NestJS Cannot resolve dependencies of the UsersModule. Error: Error: Nest can't resolve dependencies of the UsersModule (?). Please verify whether [0] argument is available in the current context.

app.module.ts:

@Module({
  imports: [
    ConfigModule,
    DatabaseModule,
    GraphQLModule,
    UsersModule,
  ],
  providers: [
    ErrorService,
  ],
  exports: [
    DatabaseModule,
    ErrorService,
  ],
})
export class AppModule implements NestModule {}

users.module.ts:

@Module({
    imports: [
        DatabaseModule,
        ErrorService,
    ],
    providers: [
        UsersService,
        ...usersProviders,
        UserResolver,
    ],
})
export class UsersModule {
    constructor(private readonly errorService: ErrorService) {}
}

Problem is this ErrorService, but for instance Database module is used in similar way, and it works without any error. I'm little confused) Maybe somebody would help. Thank you.

  • Vlad, I'm getting this message with booting up Nestjs 5 and filed a Github issue for it. So have others with v5. We may be chasing our tails trying to solve this. I think I just saw another post recently, like hours ago, with this same message. – Preston Jun 12 at 17:21
  • Could share a link to the Github issue, please? @Preston – Vladyslav Moisieienkov Jun 12 at 17:28
  • Oops, sorry. github.com/nestjs/nest/issues/723 – Preston Jun 12 at 20:00
up vote 2 down vote accepted

ErrorService is not properly injected in UsersModule.

It should either be:

  • In the providers of UsersModule
  • In the exports of one module imported by UsersModule

Otherwise, Nest won't be able to resolve it. And adding it to the exports of AppModule doesn't make it globally available, either.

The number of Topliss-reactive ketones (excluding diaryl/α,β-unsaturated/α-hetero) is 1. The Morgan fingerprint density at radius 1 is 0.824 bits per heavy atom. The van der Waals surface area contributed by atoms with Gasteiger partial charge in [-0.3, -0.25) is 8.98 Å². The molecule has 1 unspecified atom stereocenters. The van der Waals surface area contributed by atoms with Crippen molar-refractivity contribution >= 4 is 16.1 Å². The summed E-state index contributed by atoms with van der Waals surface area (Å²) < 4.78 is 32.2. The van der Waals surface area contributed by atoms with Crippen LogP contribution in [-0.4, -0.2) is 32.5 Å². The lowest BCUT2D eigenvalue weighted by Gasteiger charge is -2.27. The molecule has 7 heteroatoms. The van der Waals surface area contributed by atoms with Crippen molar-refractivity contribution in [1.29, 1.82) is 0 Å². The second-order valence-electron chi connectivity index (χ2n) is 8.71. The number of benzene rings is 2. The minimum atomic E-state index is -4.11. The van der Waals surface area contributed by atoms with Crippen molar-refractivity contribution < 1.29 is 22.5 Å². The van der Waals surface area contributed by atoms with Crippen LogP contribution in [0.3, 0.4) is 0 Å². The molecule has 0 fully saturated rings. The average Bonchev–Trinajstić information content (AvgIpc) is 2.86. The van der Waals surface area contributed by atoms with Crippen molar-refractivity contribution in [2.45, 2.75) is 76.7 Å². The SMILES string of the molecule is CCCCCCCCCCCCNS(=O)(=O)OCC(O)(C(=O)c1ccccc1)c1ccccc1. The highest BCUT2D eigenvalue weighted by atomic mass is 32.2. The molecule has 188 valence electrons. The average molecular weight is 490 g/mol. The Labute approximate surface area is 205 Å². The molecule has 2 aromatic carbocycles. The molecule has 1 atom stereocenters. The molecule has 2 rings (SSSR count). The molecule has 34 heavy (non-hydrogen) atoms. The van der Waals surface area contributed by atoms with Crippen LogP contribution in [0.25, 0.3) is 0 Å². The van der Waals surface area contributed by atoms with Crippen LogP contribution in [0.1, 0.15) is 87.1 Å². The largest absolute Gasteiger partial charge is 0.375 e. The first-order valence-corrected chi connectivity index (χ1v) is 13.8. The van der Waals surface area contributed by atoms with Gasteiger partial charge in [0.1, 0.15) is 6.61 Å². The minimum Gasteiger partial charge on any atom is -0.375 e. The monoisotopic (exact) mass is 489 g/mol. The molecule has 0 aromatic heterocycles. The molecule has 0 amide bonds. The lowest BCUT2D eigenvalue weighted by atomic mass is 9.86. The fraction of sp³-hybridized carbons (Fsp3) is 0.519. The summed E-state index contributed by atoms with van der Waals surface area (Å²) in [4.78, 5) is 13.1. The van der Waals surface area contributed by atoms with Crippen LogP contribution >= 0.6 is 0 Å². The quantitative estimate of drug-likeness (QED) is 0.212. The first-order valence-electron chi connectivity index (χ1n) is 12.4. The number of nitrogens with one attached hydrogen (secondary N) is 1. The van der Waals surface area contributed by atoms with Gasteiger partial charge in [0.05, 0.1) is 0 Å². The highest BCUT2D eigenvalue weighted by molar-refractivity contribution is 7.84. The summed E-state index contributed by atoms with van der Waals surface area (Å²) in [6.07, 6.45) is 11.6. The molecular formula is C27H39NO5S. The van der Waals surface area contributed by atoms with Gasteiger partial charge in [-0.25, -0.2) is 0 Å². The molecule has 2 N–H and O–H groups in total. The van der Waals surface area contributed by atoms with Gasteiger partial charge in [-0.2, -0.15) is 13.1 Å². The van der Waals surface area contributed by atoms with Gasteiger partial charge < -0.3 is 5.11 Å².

I can see three solutions:

  • 1 - Adding ErrorService to the providers of UsersModule. But it doesn't look a proper way, as I think/guess that you will reuse this service in many other parts of the code (right?). Thus, better:
  • 2 - Create a ErrorsModule which exports the ErrorService, then UsersModule will import ErrorsModule and will be able to inject the service.

Like:

// errors.module.ts
@Module({
  providers: [ ErrorService ],
  exports: [ ErrorService ],
})
export class ErrorsModule {}

// users.module.ts
@Module({
  imports: [ErrorsModule],
})
export class UsersModule {
  constructor(private readonly errorService: ErrorService) {}
}
  • 3 - My favorite, if your service is supposed to be reused (would LoggerService be a better name? If my guess is correct), use a @Global module that you'll import only once in your main module (AppModule)

Example:

@Global()
@Module({
  providers: [LoggerService],
  exports: [LoggerService],
})
export class LoggerModule {
  constructor(private readonly loggerService: LoggerService) { /* initialize logger, or whatever */ }
}

Then you must add LoggerModule to the imports of AppModule, and LoggerService will be injectable anywhere without having to re-declare it.

  • I was thinking about adding Errors Module, but I thought that is possible to inject service in this way. Your solution with the module is great! Thank you. – Vladyslav Moisieienkov Jun 13 at 6:31

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